Also, in 2010, the U.S. Securities and Exchange Commission (SEC) published Commission Guidance Regarding Disclosure Related to Climate Change, which provides public companies with interpretive guidance on existing SEC disclosure requirements as they apply to climate change.

3. Corporate Responsibility metrics – Stakeholder Activism

This is alluded to but a key area of work and practice by Activist and Long /Short managers. The idea is that climate has to be a key financial metric and that we must move away from short term shareholder models and company managements must be compensated on this metric. There already is some valuation benefit given to “green” companies but this is not transparent or consistent.

4. Regulatory Oversight

The report finds that, in general, existing legislation already provides U.S. financial regulators with wide-ranging and flexible authorities that could be used to start addressing financial climate-related risk now. As such, The CFTC already has the jurisdiction to monitor corporate reporting on climate.

This is true across four areas:

1. Oversight of systemic financial risk

2. Risk management of particular markets and financial institutions

3. Disclosure and investor protection, and the

4. Safeguarding of financial sector utilities.

Presently, however, these authorities and tools are not being fully utilized to effectively monitor and manage climate risk. Further rulemaking, and in some cases legislation, may be necessary to ensure a coordinated national response.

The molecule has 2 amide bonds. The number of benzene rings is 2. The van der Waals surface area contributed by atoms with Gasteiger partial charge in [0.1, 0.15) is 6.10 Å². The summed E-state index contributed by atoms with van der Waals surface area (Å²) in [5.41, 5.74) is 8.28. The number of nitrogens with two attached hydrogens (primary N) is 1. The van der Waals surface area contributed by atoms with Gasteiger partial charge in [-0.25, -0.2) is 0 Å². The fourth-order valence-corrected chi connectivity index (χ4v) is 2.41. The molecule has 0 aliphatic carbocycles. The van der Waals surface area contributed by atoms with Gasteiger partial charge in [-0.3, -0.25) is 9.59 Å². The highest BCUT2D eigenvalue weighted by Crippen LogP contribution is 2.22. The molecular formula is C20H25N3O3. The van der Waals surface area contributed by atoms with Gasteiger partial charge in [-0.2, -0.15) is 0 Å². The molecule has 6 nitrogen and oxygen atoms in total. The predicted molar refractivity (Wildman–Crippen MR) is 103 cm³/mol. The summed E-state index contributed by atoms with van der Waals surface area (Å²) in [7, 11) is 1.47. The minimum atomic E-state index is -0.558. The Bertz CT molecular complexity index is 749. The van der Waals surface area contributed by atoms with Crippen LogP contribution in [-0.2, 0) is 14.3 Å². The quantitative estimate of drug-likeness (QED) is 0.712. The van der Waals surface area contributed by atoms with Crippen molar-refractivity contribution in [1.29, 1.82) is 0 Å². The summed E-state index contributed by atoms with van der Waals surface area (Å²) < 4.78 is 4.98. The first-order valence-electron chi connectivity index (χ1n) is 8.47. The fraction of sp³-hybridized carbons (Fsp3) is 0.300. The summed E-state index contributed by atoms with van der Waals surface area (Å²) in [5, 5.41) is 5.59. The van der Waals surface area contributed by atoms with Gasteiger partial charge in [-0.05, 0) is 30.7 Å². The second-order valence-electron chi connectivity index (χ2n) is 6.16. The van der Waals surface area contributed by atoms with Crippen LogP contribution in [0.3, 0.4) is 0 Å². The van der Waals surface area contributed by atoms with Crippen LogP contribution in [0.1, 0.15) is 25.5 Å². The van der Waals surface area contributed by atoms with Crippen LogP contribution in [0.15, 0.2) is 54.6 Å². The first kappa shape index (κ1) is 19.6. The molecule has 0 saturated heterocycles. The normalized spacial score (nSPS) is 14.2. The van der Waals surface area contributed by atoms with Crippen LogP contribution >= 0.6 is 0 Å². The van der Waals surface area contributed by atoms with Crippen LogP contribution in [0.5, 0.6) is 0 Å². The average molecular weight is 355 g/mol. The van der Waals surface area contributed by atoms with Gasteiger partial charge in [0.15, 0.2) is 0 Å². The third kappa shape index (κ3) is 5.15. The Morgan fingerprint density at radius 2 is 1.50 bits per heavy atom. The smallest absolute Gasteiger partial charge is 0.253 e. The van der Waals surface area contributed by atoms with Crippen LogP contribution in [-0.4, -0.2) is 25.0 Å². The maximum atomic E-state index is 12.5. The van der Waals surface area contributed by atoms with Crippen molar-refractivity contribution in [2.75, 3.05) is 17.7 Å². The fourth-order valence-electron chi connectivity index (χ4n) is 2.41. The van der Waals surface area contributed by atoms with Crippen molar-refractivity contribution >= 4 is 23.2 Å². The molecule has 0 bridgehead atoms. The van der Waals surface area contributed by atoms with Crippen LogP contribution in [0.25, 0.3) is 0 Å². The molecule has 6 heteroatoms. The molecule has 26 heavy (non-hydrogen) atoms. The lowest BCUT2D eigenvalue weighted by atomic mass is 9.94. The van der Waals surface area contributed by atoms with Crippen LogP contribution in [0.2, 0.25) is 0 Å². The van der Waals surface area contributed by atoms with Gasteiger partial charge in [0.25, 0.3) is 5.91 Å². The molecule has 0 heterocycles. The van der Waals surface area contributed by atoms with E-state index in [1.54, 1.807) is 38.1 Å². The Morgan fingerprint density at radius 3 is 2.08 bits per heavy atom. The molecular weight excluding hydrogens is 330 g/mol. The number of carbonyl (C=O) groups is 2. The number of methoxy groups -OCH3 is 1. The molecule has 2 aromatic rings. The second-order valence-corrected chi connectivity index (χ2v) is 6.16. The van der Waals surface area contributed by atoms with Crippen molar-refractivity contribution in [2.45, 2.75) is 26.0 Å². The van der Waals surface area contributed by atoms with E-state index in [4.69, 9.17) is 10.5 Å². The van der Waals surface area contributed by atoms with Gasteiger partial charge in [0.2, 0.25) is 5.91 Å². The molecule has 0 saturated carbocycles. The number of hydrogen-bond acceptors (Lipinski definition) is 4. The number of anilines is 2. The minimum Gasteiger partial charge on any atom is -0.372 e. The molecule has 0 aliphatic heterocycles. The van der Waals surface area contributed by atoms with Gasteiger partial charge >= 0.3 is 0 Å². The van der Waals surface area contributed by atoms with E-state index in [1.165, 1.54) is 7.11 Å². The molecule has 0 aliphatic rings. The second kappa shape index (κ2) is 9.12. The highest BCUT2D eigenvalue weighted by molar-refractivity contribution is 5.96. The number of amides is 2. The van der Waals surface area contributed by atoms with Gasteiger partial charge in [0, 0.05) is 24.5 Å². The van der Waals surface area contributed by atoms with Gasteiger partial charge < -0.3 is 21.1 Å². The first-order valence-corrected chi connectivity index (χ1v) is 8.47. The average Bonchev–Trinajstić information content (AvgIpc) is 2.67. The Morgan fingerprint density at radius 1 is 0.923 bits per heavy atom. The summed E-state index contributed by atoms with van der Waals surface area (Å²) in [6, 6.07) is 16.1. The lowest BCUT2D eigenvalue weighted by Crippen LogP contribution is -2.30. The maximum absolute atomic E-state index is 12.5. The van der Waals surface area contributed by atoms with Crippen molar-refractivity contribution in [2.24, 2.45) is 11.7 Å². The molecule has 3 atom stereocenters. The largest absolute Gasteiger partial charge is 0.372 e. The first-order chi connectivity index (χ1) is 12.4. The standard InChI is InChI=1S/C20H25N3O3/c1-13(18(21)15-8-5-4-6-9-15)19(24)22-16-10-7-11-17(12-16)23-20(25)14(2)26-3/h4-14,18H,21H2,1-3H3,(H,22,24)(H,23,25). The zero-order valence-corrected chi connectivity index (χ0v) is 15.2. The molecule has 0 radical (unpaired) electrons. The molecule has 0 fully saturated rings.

5. Data and analytical tools to measure and manage climate-related financial risks remain a critical constraint. To undertake climate risk analysis that can inform decision-making across the financial system, regulators and financial institutions need reliable, consistent, and comparable data and projections for climate risks, exposure, sensitivity, vulnerability, and adaptation and resilience. Demand will likely grow for public and open access to climate data, including for primary data collected by the government. Public data will enable market participants to, among other things, compare publicly available disclosure information and sustainability-benchmarked financial products. At the same time, proprietary data and analytical products can introduce innovations that improve climate risk management. A key challenge will be how best to balance the need for transparency through public data on one hand, with the need to foster private innovation through proprietary data, on the other.